The Little People

I ordered Younger’s graduation announcements on February 12, the very first day the website offered them. And I still have not received them.

So, I contacted the local representative. After several emails, he could only tell me the announcements had been shipped.

So, I contacted the organization. And the lady assured me that the latest they would be shipped was May 13.

I took a breath and very calmly replied, “He graduates May 17. Please tell me you won’t wait until the 13th to ship the announcements.”

Uhhhh, well, we should probably expect them in two to three weeks.

I don’t yell at the little people. I’ve been the little people. Often, I still am the little people.

But one of these days I’m likely to strangle me a big people.

If I can ever find one.


What Have We Learned Today

I am in the middle of grading first and second drafts of final essays and am not finding my family amusing at all, so I thought I would share an old story from 2005 when Younger first started his educational career . . .

Last year, at our conference with Elder’s teacher, she announced, “I have learned so much.”  But with Younger we heard stories such as when his kindergarten teacher explained that the principal would take the Good Citizen to McDonald’s, Younger told her, “Now, when you said that about McDonald’s, you re-ee-eally got my attention.”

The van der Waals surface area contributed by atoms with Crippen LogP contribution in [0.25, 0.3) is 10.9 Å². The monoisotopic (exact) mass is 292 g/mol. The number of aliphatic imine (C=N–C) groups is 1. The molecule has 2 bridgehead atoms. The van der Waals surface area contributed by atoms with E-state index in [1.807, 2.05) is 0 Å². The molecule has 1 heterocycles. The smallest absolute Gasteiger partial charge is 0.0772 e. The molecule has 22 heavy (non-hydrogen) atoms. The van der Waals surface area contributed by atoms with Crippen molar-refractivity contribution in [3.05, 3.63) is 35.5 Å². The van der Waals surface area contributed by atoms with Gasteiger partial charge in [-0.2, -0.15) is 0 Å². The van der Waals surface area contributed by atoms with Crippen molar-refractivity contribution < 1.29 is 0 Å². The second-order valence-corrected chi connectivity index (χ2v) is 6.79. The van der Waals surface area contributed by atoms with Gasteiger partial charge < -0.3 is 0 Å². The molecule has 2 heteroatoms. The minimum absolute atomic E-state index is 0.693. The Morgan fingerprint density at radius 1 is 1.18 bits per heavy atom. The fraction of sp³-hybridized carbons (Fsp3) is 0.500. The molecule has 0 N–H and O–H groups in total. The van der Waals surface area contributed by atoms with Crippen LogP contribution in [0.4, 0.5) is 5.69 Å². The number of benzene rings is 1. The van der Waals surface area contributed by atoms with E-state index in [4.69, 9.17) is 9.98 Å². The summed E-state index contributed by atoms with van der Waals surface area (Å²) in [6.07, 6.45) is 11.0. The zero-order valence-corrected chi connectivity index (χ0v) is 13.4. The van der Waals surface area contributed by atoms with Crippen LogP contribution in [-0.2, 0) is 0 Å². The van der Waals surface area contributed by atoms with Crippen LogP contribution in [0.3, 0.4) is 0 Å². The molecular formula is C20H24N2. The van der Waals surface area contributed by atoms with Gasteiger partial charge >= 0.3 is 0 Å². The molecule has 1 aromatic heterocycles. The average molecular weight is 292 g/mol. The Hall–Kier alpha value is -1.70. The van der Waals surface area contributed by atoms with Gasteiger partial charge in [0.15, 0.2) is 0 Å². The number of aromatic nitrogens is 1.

And when another kid was apparently poking him relentlessly with a pencil, Younger announced, “Now, I’ve asked him nicely to quit, but if he don’t quit pretty quick, it ain’t gonna be so nice.”

We pray that all of his teachers will have a sense of humor.

And a lot of patience.

Feel My Pain

Despite breaking my heart and quitting football, Younger had continued to take a weights class until last semester, when he simply could not fit one in his schedule. At the start of the new semester a few weeks ago, he was able to once again join the class, although he did so with much trepidation after missing several months of workouts.

And now when I ask him to perform simple tasks — feed the dogs and cats, throw his trash away, actually put his plate in the dishwasher — I hear, “But my muscles, Mom — they hurt.”

Apparently not satisfied with the level of sympathy he was receiving one day, he decided to elaborate. “Mom, I don’t think you understand just how much I pain I am in. I woke up in the middle of the night last night because I rolled over.”

Then this morning, as we prepared to leave the house, I asked, “You have everything you need for weights today?”

“Yeah,” he mumbled.  “Except for muscles, endurance, and a will to live.”

One class I know he doesn’t need — drama.

He’s already got that all figured out.

That’ll Learn Me

I am in the last course of my Master’s program. And I am in countdown mode. Four weeks and three days left.

Of course, those four weeks and three days might kill me.

For my last assignment –– if one ignores my thesis, which I do every chance I get –– I have had to create two websites, one for my academic portfolio and one for my professional portfolio. I have cried over these websites. I have laughed over these websites. The laughter may have been tinged with hysteria, but anyone who can ignore a thesis can ignore mania just as well.

But last night, I thought I would finally share my progress with my loving and oh-so-supportive family.

Then Younger glanced at the computer screen and said, with a shrug, “Looks like what we had to build for a class.”

Well, that’s just lovely. I mean, really, it is.

Nineteen months and thousands and thousands of dollars later, and I’m on par with my seventh grader.

Boy, am I laughing now.